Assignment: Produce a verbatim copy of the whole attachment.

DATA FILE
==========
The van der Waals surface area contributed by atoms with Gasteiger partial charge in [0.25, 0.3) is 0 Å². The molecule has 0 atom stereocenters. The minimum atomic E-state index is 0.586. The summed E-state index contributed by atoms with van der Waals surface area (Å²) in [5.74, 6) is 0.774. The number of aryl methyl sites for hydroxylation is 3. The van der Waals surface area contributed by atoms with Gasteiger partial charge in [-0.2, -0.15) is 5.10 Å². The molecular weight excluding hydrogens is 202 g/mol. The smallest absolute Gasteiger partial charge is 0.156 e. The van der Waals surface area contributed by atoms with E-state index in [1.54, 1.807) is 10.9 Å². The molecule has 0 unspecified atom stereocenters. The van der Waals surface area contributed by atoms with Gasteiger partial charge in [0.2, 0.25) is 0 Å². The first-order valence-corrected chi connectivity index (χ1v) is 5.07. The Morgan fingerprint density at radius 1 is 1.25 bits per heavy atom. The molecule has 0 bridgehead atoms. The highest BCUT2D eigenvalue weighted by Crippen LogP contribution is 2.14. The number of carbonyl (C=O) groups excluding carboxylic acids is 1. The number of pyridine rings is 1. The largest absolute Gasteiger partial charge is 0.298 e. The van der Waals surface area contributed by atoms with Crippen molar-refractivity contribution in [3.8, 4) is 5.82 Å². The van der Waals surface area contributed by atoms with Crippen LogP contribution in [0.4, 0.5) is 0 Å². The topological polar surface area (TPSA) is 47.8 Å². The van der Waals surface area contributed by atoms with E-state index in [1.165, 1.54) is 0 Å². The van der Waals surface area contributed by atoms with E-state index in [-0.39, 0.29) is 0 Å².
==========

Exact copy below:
The van der Waals surface area contributed by atoms with Gasteiger partial charge in [0.25, 0.3) is 0 Å². The molecule has 0 atom stereocenters. The minimum atomic E-state index is 0.586. The summed E-state index contributed by atoms with van der Waals surface area (Å²) in [5.74, 6) is 0.774. The number of aryl methyl sites for hydroxylation is 3. The van der Waals surface area contributed by atoms with Gasteiger partial charge in [-0.2, -0.15) is 5.10 Å². The molecular weight excluding hydrogens is 202 g/mol. The smallest absolute Gasteiger partial charge is 0.156 e. The van der Waals surface area contributed by atoms with E-state index in [1.54, 1.807) is 10.9 Å². The molecule has 0 unspecified atom stereocenters. The van der Waals surface area contributed by atoms with Gasteiger partial charge in [0.2, 0.25) is 0 Å². The first-order valence-corrected chi connectivity index (χ1v) is 5.07. The Morgan fingerprint density at radius 1 is 1.25 bits per heavy atom. The molecule has 0 bridgehead atoms. The highest BCUT2D eigenvalue weighted by Crippen LogP contribution is 2.14. The number of carbonyl (C=O) groups excluding carboxylic acids is 1. The number of pyridine rings is 1. The largest absolute Gasteiger partial charge is 0.298 e. The van der Waals surface area contributed by atoms with Crippen molar-refractivity contribution in [3.8, 4) is 5.82 Å². The van der Waals surface area contributed by atoms with Crippen LogP contribution in [0.4, 0.5) is 0 Å². The topological polar surface area (TPSA) is 47.8 Å². The van der Waals surface area contributed by atoms with E-state index in [1.165, 1.54) is 0 Å². The van der Waals surface area contributed by atoms with E-state index in [-0.39, 0.29) is 0 Å².